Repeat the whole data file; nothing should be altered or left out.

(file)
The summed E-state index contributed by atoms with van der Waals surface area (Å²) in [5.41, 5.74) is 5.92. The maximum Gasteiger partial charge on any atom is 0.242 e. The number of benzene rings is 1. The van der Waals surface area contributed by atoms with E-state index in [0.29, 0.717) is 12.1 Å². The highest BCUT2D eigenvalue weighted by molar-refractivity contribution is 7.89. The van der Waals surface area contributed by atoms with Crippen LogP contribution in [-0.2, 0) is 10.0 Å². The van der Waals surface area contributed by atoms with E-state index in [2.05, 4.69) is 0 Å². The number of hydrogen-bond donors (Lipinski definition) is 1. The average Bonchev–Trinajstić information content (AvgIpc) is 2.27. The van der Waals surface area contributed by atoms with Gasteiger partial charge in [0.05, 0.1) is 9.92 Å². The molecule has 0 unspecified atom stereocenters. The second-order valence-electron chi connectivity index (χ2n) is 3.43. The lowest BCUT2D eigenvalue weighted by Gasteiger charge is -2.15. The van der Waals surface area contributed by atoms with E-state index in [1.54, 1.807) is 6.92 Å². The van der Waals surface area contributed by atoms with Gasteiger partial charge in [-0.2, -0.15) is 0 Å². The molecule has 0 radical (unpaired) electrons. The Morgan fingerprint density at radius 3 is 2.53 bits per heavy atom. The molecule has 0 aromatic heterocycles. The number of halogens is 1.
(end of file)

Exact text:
The summed E-state index contributed by atoms with van der Waals surface area (Å²) in [5.41, 5.74) is 5.92. The maximum Gasteiger partial charge on any atom is 0.242 e. The number of benzene rings is 1. The van der Waals surface area contributed by atoms with E-state index in [0.29, 0.717) is 12.1 Å². The highest BCUT2D eigenvalue weighted by molar-refractivity contribution is 7.89. The van der Waals surface area contributed by atoms with Crippen LogP contribution in [-0.2, 0) is 10.0 Å². The van der Waals surface area contributed by atoms with E-state index in [2.05, 4.69) is 0 Å². The number of hydrogen-bond donors (Lipinski definition) is 1. The average Bonchev–Trinajstić information content (AvgIpc) is 2.27. The van der Waals surface area contributed by atoms with Gasteiger partial charge in [0.05, 0.1) is 9.92 Å². The molecule has 0 unspecified atom stereocenters. The second-order valence-electron chi connectivity index (χ2n) is 3.43. The lowest BCUT2D eigenvalue weighted by Gasteiger charge is -2.15. The van der Waals surface area contributed by atoms with E-state index in [1.54, 1.807) is 6.92 Å². The van der Waals surface area contributed by atoms with Gasteiger partial charge in [-0.2, -0.15) is 0 Å². The molecule has 0 radical (unpaired) electrons. The Morgan fingerprint density at radius 3 is 2.53 bits per heavy atom. The molecule has 0 aromatic heterocycles. The number of halogens is 1.